Generally, you don’t mind wearing a mask (or sometimes even two) when you go out. Occasionally, though, you have a hard time hearing conversations. Voices are muffled and even distorted when you go to the doctor’s office or store. Quite often, you can’t make out anything that’s being said. Of course, they’re wearing masks, as well. Our face coverings aren’t totally at fault, though. It may be your hearing that’s the problem. Or, to say it differently: those muffled voices you’re hearing during the pandemic might be uncovering your hearing loss.
The Human Voice is Muffled by a Mask
Most good masks are manufactured to prevent the spread of airborne particles or water droplets. In the case of COVID-19, that’s pretty useful because the majority of evidence points toward water droplets as a contributing factor (all these results, though, are still in early stages and studies are still being conducted). As a result, masks have shown to be very successful at limiting and stopping the spread of COVID-19.
But masks obviously can stop the projection of sound waves. The human voice will be a bit muffled by a mask. It’s not really much of a concern for most people. But if hearing loss is a problem for you and muffled voices suddenly surround you, it might be hard for you to make out anything being said.
Hearing Loss Makes Your Brain Work Harder
The obstruction of sound waves likely isn’t the sole reason you’re having difficulty understanding someone wearing a mask. It’s more involved than that. The thing is, the brain is, to some degree, adept at compensating for fluctuations in sound quality.
Even if you can’t hear what’s going on, your brain will put the situation into context and use that information to interpret what’s being said. Body language, facial expressions, even lip movements are all synthesized by your brain naturally to help you compensate for what you can’t hear.
Many of these visual indicators are hidden when somebody is wearing a mask. The position of someone’s mouth and the movements of their lips is hidden. You can’t even tell if it’s a smile or a frown behind the mask.
Your brain has a very difficult time trying to translate what’s being said without that extra visual information. So mumbling is probably all you will hear. Even if your brain can, somehow, make sense of what was said, your brain will get tired.
The exhaustion of a brain trying to continually compensate, under typical circumstances, can result in memory loss and impatience. Your brain will become even more tired when everybody is wearing a mask (but keep it on because it’s important for community protection).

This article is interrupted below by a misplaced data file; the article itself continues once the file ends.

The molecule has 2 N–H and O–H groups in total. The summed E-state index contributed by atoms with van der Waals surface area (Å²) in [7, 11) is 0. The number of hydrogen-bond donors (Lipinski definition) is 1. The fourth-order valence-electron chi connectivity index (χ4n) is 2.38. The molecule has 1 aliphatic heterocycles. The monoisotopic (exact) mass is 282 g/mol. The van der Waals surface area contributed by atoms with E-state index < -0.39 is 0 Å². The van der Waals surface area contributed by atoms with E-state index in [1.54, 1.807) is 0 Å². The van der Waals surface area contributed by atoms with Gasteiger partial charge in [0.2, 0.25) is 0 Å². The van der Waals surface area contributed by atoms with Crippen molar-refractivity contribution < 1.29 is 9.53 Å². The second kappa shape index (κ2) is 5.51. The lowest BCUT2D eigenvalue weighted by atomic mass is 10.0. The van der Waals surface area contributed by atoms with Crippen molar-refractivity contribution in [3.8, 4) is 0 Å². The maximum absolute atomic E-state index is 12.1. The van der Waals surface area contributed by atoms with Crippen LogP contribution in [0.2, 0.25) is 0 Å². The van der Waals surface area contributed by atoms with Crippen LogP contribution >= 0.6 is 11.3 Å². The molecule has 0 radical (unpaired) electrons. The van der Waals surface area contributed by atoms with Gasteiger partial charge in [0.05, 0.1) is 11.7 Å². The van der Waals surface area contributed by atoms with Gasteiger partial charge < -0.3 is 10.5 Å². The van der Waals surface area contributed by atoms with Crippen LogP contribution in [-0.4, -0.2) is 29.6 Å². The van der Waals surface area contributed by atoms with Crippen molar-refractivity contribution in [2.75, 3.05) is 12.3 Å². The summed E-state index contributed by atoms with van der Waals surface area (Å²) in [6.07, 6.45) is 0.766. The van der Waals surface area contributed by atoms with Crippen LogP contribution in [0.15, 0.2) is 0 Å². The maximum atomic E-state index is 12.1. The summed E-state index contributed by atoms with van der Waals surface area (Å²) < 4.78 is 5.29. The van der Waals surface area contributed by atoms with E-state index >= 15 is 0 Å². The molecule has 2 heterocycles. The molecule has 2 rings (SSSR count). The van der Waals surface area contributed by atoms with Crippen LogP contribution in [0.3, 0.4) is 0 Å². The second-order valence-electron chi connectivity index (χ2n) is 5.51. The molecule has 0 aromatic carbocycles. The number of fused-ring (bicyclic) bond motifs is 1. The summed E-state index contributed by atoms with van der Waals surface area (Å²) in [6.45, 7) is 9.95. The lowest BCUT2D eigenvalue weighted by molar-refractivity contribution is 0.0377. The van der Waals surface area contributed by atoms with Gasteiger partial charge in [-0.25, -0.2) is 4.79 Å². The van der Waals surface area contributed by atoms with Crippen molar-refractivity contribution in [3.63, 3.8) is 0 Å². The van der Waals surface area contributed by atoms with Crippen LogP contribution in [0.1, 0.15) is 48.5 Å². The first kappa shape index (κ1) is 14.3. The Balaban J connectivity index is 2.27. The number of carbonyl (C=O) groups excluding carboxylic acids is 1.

These concerns are being brought into focus and hearing loss is being uncovered by the pandemic. It’s not creating the condition in the first place, but it might have otherwise gone undetected because hearing loss usually advances rather slowly. When your hearing initially begins to diminish, you might dismiss the symptoms and raise the volume on the television (maybe you don’t even know you’re doing it).
This is the reason why coming in to see us on a regular basis is so important. We can diagnose early hearing loss, frequently before you even notice it, because of the screenings we perform.
If you’re having a tough time understanding what people are saying when they’re wearing a mask, this is particularly true. Together we can find ways to make you more comfortable conversing with people who are wearing a mask. Hearing aids, for instance, can provide substantial benefits, allowing you to regain a lot of your functional hearing range. Voices behind the mask will be easier to hear and comprehend with hearing aids.
Keep Your Mask on
It’s important to remember to keep your mask on even as the pandemic exposes hearing loss. Masks save lives and are frequently mandated. One of the issues with muffled voices is that people might be tempted to remove their masks, and that’s the last thing we should be doing.
So schedule an appointment with us, use your hearing aid, and keep your mask on. These initiatives will inevitably improve your quality of life, and help keep you safe, as well.